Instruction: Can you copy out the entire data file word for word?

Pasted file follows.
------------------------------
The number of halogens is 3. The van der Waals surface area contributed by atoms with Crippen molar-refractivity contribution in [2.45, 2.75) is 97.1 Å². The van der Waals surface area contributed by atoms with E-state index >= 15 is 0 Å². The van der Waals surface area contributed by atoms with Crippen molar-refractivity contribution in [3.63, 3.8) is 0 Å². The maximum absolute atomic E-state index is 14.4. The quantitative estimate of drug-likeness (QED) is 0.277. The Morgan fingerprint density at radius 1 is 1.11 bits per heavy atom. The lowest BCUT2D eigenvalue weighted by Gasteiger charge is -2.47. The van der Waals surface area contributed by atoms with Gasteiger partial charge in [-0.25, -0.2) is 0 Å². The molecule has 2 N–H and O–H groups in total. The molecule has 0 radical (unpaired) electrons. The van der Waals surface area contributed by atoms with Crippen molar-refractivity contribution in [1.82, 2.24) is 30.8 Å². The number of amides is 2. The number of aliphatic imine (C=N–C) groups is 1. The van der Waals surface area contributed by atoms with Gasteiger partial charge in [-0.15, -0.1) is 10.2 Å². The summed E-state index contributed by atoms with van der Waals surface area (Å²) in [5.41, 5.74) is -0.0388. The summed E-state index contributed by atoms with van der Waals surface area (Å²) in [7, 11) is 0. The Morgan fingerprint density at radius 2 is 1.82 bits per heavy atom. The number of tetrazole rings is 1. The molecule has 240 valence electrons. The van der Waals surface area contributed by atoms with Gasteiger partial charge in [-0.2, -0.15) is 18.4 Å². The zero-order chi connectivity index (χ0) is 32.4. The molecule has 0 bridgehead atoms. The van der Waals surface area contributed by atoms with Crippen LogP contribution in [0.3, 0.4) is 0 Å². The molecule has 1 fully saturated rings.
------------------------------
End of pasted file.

The number of halogens is 3. The van der Waals surface area contributed by atoms with Crippen molar-refractivity contribution in [2.45, 2.75) is 97.1 Å². The van der Waals surface area contributed by atoms with E-state index >= 15 is 0 Å². The van der Waals surface area contributed by atoms with Crippen molar-refractivity contribution in [3.63, 3.8) is 0 Å². The maximum absolute atomic E-state index is 14.4. The quantitative estimate of drug-likeness (QED) is 0.277. The Morgan fingerprint density at radius 1 is 1.11 bits per heavy atom. The lowest BCUT2D eigenvalue weighted by Gasteiger charge is -2.47. The van der Waals surface area contributed by atoms with Gasteiger partial charge in [-0.25, -0.2) is 0 Å². The molecule has 2 N–H and O–H groups in total. The molecule has 0 radical (unpaired) electrons. The van der Waals surface area contributed by atoms with Crippen molar-refractivity contribution in [1.82, 2.24) is 30.8 Å². The number of amides is 2. The number of aliphatic imine (C=N–C) groups is 1. The van der Waals surface area contributed by atoms with Gasteiger partial charge in [-0.15, -0.1) is 10.2 Å². The summed E-state index contributed by atoms with van der Waals surface area (Å²) in [5.41, 5.74) is -0.0388. The summed E-state index contributed by atoms with van der Waals surface area (Å²) in [7, 11) is 0. The Morgan fingerprint density at radius 2 is 1.82 bits per heavy atom. The number of tetrazole rings is 1. The molecule has 240 valence electrons. The van der Waals surface area contributed by atoms with Gasteiger partial charge in [-0.2, -0.15) is 18.4 Å². The zero-order chi connectivity index (χ0) is 32.4. The molecule has 0 bridgehead atoms. The van der Waals surface area contributed by atoms with Crippen LogP contribution in [0.3, 0.4) is 0 Å². The molecule has 1 fully saturated rings.